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Isiah Thomas

NBA Hall of Famer

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Isiah Thomas: NBA Hall of Famer

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Isiah Thomas, a native of Chicago, Illinois, was one of the NBA's best small guards. At 6-foot-1, 182-pounds, he brought scoring, passing and flair to the game and a willingness to attack the basket.

An All-America at Indiana University, Thomas led the Hoosiers to a 47-17 record and the 1981 NCAA championship. He played 13 NBA seasons with the Detroit Pistons, 12 of which he was named an NBA All-Star, and was MVP of the 1984 and 1986 All-Star Games. He ranks as Detroit's all-time leading scorer (18,822, 19.2 ppg, 34th best in NBA history) and assist-holder (9,061).

Thomas, named one of the 50 greatest players in NBA history in 1996, led the Pistons to the 1989 and 1990 NBA championship under Hall of Fame coach Chuck Daly, and was named MVP of the 1990 Finals (27.6 ppg, 7.0 apg, 5.2 rpg). Thomas, the 1982 NBA Rookie of the Year, was named All NBA First-Team in 1984, 1985 and 1986 and Second-Team in 1983 and 1987. Thomas currently ranks fourth in NBA history in assists (9,061, 9.3 apg) and ninth in steals (1,861).

He served as head coach of the NBA's Indiana Pacers for three seasons, compiling a 131- 115 record and reaching the playoffs each of his three years. On December 22, 2003, Thomas was named President of Basketball Operations for the New York Knicks. Within two weeks, Thomas had made three key personnel moves, releasing Clarence Weatherspoon and trading with the Phoenix Suns for guards Penny Hardaway and Stephon Marbury.

A consummate professional both on and off the court, Isiah has been a leader his entire life. As he has done in business and athletics, Isiah speaks with flair, compassion and intelligence. In his presentations, Isiah talks with audiences about the devotion it takes to become a master at your profession, the sacrifice it takes to be the best, and the joy of success.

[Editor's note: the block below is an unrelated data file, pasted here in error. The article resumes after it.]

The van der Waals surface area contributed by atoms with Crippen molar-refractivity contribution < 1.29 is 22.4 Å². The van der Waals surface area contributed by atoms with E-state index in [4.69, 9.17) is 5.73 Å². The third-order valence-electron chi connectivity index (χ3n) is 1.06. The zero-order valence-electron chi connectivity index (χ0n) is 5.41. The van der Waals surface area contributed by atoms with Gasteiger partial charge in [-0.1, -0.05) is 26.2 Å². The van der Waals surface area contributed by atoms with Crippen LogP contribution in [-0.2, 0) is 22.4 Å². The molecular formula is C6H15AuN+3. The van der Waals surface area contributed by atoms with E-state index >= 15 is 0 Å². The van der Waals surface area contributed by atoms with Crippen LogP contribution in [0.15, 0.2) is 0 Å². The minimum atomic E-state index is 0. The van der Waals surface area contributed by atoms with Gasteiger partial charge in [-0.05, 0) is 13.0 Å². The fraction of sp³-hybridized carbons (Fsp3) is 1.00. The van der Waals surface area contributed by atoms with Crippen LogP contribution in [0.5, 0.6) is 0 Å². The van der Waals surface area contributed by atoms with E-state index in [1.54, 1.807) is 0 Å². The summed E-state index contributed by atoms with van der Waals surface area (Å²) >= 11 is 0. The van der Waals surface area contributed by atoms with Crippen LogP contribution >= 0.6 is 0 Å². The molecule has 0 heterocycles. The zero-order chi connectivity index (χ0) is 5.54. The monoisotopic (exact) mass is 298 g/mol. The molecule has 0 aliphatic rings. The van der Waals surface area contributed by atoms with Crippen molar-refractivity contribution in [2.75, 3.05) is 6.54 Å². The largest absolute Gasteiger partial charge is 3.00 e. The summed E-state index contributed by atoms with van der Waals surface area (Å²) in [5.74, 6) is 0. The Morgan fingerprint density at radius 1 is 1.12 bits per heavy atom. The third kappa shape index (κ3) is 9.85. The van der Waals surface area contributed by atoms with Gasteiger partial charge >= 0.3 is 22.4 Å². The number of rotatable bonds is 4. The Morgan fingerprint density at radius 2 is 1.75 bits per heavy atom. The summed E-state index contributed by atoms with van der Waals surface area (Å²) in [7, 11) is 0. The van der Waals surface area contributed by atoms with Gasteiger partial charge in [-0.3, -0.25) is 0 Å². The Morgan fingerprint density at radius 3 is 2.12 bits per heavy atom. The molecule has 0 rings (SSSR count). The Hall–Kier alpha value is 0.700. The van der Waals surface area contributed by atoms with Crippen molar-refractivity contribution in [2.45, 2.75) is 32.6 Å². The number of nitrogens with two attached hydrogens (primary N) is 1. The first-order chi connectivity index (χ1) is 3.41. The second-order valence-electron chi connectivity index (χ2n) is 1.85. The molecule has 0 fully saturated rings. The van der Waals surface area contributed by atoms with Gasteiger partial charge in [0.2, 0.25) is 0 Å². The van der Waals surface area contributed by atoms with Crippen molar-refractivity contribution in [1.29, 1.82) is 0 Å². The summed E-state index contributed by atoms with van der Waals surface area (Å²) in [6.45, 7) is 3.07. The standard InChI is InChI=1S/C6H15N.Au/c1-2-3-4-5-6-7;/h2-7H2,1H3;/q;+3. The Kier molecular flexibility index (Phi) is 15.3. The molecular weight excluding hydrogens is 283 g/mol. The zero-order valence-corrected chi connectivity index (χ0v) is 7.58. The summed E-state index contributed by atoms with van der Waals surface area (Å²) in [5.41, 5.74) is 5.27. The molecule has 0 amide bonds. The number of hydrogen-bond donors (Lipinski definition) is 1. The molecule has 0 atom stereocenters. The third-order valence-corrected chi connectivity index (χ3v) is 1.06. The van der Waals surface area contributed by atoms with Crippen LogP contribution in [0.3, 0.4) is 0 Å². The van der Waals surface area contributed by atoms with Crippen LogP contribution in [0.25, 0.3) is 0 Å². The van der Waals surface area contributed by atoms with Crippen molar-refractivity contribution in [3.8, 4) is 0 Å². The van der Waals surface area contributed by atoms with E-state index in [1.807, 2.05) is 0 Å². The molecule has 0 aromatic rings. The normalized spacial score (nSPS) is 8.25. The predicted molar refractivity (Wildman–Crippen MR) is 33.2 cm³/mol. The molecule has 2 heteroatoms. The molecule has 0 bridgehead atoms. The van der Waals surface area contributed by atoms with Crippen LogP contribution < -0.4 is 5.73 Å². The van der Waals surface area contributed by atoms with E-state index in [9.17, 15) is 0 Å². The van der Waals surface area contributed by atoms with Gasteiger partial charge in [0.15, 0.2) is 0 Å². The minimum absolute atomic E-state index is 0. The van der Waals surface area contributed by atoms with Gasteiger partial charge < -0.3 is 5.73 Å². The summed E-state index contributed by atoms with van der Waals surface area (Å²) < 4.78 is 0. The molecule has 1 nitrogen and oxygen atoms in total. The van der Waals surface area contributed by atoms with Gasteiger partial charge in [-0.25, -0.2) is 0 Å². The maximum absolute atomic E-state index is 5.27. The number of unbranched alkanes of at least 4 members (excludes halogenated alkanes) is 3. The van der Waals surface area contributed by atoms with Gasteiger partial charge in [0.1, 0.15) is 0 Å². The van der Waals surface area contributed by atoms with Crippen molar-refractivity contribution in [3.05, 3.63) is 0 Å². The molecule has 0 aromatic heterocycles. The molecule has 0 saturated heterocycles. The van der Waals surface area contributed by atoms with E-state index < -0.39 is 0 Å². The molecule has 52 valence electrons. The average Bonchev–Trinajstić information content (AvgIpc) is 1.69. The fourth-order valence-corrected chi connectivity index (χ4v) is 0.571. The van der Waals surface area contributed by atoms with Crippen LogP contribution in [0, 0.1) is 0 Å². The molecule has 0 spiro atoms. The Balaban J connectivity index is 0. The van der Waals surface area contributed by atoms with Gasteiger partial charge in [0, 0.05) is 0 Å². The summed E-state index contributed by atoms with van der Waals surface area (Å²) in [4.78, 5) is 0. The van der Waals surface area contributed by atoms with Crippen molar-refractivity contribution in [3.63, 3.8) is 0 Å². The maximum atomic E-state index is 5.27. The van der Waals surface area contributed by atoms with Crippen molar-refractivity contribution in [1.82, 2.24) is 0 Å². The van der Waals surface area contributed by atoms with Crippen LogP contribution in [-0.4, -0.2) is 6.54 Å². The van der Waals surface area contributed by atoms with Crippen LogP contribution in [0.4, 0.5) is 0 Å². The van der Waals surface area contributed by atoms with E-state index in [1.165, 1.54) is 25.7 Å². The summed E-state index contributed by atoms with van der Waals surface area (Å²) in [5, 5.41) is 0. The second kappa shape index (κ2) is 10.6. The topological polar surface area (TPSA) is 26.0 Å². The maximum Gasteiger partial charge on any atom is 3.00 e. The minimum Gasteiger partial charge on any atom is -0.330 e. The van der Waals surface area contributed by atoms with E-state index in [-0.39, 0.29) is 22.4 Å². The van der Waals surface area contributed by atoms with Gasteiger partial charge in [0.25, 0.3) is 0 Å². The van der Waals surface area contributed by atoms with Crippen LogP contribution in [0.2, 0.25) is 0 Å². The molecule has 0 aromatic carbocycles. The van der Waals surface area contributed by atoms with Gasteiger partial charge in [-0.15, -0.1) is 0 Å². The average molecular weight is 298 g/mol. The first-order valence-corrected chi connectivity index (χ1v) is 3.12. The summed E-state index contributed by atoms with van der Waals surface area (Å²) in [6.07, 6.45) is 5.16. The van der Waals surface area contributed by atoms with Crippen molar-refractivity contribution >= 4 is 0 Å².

NBA All-Rookie Team (1982)
All NBA First-Team (1984, 1985, 1986)
All NBA Second-Team (1983, 1987)
NBA Championships with the Detroit Pistons (1989, 1990)
NBA Finals MVP, 1990 (27.6 ppg, 7.0 apg, 5.2 rpg)
12-time NBA All-Star (1982-1993)
All-Star Game MVP in 1984 (following a 21-point, 15 assist outing) and in 1986 (following a 30-point, 10 assist game)
Ranks fourth in NBA history in assists (9,061, 9.3 apg)
Ranks ninth in NBA history in steals (1,861)
All-time leading scorer in Detroit Pistons history (18,822, 19.2 ppg), 28th in NBA history upon retirement and currently 34th best in NBA history
Scored a career-high 47 points against the Denver Nuggets on Dec. 13, 1983
All-time assist holder (9,061) in Detroit Pistons history
Averaged 19.2 ppg in 979 regular season games and 20.4 ppg in 111 playoff games
Holds the NBA Finals single-game record for most points in one quarter with 25 (June 19, 1988 vs. Los Angeles Lakers)
Holds the NBA Finals single-game record for most field goals in one quarter with 11 (June 19, 1988 vs. Los Angeles Lakers)
Shares NBA Finals single-game record for most field goals in one half with 14 (June 19 vs. Los Angeles Lakers)
Dished out 25 assists against the Washington Bullets on Feb. 7, 1985 and versus the Dallas Mavericks on Feb. 13, 1985
NBA's 50th Anniversary All-Time Team (1996)